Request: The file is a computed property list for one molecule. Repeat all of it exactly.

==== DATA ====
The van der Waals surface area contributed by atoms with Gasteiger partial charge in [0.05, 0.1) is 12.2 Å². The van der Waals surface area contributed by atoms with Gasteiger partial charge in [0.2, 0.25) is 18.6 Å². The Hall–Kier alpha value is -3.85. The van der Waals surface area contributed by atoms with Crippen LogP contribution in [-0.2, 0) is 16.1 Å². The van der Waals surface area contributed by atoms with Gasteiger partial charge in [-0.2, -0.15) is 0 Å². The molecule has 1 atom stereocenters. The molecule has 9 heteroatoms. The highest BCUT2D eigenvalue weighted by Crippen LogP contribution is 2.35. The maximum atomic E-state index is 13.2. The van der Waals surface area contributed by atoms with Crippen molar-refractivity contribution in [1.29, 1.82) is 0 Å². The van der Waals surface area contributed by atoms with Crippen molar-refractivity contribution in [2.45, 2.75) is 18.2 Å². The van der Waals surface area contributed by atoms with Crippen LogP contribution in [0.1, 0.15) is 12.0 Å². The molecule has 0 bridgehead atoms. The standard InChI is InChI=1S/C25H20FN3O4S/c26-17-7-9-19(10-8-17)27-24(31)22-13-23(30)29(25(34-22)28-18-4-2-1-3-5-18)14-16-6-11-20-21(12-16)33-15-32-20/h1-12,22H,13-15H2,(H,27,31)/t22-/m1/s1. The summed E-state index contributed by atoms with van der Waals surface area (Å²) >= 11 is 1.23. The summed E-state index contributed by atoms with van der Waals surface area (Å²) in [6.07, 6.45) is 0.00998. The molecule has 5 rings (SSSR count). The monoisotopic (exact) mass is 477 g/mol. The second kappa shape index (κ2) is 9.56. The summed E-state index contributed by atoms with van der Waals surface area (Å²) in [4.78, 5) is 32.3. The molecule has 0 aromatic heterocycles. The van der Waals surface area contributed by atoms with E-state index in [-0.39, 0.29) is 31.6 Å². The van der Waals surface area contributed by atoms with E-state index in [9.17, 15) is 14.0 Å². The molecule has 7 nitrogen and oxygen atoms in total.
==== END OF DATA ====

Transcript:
The van der Waals surface area contributed by atoms with Gasteiger partial charge in [0.05, 0.1) is 12.2 Å². The van der Waals surface area contributed by atoms with Gasteiger partial charge in [0.2, 0.25) is 18.6 Å². The Hall–Kier alpha value is -3.85. The van der Waals surface area contributed by atoms with Crippen LogP contribution in [-0.2, 0) is 16.1 Å². The van der Waals surface area contributed by atoms with Gasteiger partial charge in [-0.2, -0.15) is 0 Å². The molecule has 1 atom stereocenters. The molecule has 9 heteroatoms. The highest BCUT2D eigenvalue weighted by Crippen LogP contribution is 2.35. The maximum atomic E-state index is 13.2. The van der Waals surface area contributed by atoms with Crippen molar-refractivity contribution in [1.29, 1.82) is 0 Å². The van der Waals surface area contributed by atoms with Crippen molar-refractivity contribution in [2.45, 2.75) is 18.2 Å². The van der Waals surface area contributed by atoms with Crippen LogP contribution in [0.1, 0.15) is 12.0 Å². The molecule has 0 bridgehead atoms. The standard InChI is InChI=1S/C25H20FN3O4S/c26-17-7-9-19(10-8-17)27-24(31)22-13-23(30)29(25(34-22)28-18-4-2-1-3-5-18)14-16-6-11-20-21(12-16)33-15-32-20/h1-12,22H,13-15H2,(H,27,31)/t22-/m1/s1. The summed E-state index contributed by atoms with van der Waals surface area (Å²) >= 11 is 1.23. The summed E-state index contributed by atoms with van der Waals surface area (Å²) in [6.07, 6.45) is 0.00998. The molecule has 5 rings (SSSR count). The monoisotopic (exact) mass is 477 g/mol. The second kappa shape index (κ2) is 9.56. The summed E-state index contributed by atoms with van der Waals surface area (Å²) in [4.78, 5) is 32.3. The molecule has 0 aromatic heterocycles. The van der Waals surface area contributed by atoms with E-state index in [-0.39, 0.29) is 31.6 Å². The van der Waals surface area contributed by atoms with E-state index in [9.17, 15) is 14.0 Å². The molecule has 7 nitrogen and oxygen atoms in total.